Imagine a school bus bursting into flames -- with dozens of children on board. Thanks to the quick actions of a bus driver in Maryland, that exact scenario ended without serious injuries, but it does put bus safety front and center.
"It's nerve-wracking,' Christina Jimenez, a local parent, says. "Like I said, you just want your kids safe. I pray for my kids every morning.
"You've got to put a lot of trust in the schools because once they step onto that bus, they're the school's responsibility."
New York state puts school busses through a rigorous series of tests twice a year. But no system is perfect, and a 7 Eyewitness News investigation shows that some of the buses are falling through the cracks -- potentially putting your children in danger.
Last year alone, the number of serious safety violations discovered by state inspectors, who then held those buses off the road, totaled nearly 500. These buses were found to have the most serious violations: things like broken axles, faulty brake systems, and defective tires.
The full list of violations is below. The darker the color of red in the bar graph -- the higher percentage of that school bus operators bus that was deemed "out of service"
7 Eyewitness News analyzed data from more than 130 school bus operators, and found:
- One-third of those operators passes the test without any problems. The top-to-bottom test checks everything from flashing lights and transmission to sun visors and seat belts.
- The other two-thirds had at least one bus in their fleet yanked off the road by the Department of Transportation.
Many school contract out their busing to private operators, and these companies stood out with high numbers and percentages of Grade A, or serious, violations:
- First Student, the largest bus operator in the country, provides service to the 700 buses in Buffalo Public schools as well as buses in 20 other districts. From April 2015-April 2016, First Student bus garages in Buffalo, Lackawanna, and Cheektowaga were cited 100 times for things like defective headlights, taillights, air brakes, and tires.
- Ransomville bus lines, which handles students from Lewiston-Porter, was cited 21 times for defective axles, an improperly mounted fuel tank, and a defective brake sysyem
- Two other companies -- Carrier Coach and Quaker Taxi-- had 140 citations last year and have since gone out of business
Ransomville bus lines declined an interview, but Lewiston-Porter superintendent Paul Casseri defended the company, calling the district's relationship with Ransomville "outstanding," and said the company "has provided continuous communication" regarding safety protocol.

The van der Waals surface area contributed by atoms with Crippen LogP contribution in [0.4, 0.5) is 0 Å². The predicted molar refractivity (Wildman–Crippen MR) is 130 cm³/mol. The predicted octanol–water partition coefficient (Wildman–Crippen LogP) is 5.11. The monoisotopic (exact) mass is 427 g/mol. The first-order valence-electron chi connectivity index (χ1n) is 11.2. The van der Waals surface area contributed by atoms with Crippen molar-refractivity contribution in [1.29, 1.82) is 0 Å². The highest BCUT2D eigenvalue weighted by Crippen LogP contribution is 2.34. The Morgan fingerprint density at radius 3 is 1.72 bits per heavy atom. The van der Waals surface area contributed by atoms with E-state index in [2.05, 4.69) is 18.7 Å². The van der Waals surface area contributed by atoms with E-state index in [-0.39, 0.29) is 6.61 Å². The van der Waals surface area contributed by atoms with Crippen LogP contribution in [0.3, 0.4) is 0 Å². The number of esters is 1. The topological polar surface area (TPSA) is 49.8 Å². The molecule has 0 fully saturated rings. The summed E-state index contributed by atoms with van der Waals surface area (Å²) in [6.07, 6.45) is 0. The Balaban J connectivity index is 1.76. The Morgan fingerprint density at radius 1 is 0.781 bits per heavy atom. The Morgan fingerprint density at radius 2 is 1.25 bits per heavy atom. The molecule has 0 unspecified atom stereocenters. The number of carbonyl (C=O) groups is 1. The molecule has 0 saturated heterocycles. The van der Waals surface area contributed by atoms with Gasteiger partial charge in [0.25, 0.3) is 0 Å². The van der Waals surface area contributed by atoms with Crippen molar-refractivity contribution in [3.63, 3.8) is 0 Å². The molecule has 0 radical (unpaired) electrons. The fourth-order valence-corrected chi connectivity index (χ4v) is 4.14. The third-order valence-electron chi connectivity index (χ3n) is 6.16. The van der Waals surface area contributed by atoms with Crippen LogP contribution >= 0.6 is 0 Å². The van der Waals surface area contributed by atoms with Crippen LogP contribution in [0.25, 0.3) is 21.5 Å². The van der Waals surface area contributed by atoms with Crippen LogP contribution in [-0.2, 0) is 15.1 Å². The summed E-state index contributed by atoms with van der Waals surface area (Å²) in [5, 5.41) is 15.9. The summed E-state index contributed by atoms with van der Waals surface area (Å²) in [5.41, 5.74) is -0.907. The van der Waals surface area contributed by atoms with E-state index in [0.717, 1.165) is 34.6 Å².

Seab McCabe, the general manager of First Student downplayed the nature of the violations. "Those defects," McCabe said, "that's part of being on the road and being on the Buffalo streets and the defects are not necessarily any significant breakdown issue. They're things that are found that have experienced some wear and tear, like a headlight...you might have a stone in your tire. As a parent and a father of four who has ridden First Student buses, I have a great level of confidence that they're the safest way to transport.
First Student spokesman Chris Kemper says the company inspects its own buses every 90 days -- more often than the state requires -- and has an overall 94% pass rate in Western New York. "Naturally, when you're driving that volume of travel, or miles," Kemper said, "you're going to have some wear and tear.
Steve Danaher, who runs the school bus program for the state DOT, says the state takes every violation seriously. "The school bus lights are a traffic control device," Danaher said. "They stop traffic. They save children's lives. They prevent children from being struck while crossing the road. So there is no room for error or downplaying any of those types of defects.
As far as who's on top of the state's list -- Akron schools have managed to have a perfect record -- with more than 80 inspections without a single violation.
"They care what they're doing," John Wideman, Akron's transportation supervisor told us. "They want to provide a safe vehicle, and again they expect to have all their buses pass."
The state considers more than 90% of buses in Western New York to be safe enough. But percentages don't matter much to parents like Hammond. For her, even one dangerous bus, with her little boy on board, is one bus to many.
"There's so many terrible things in the world," Hammond said, "and just for bus safety, to have to worry about that? A parent should not have to worry about that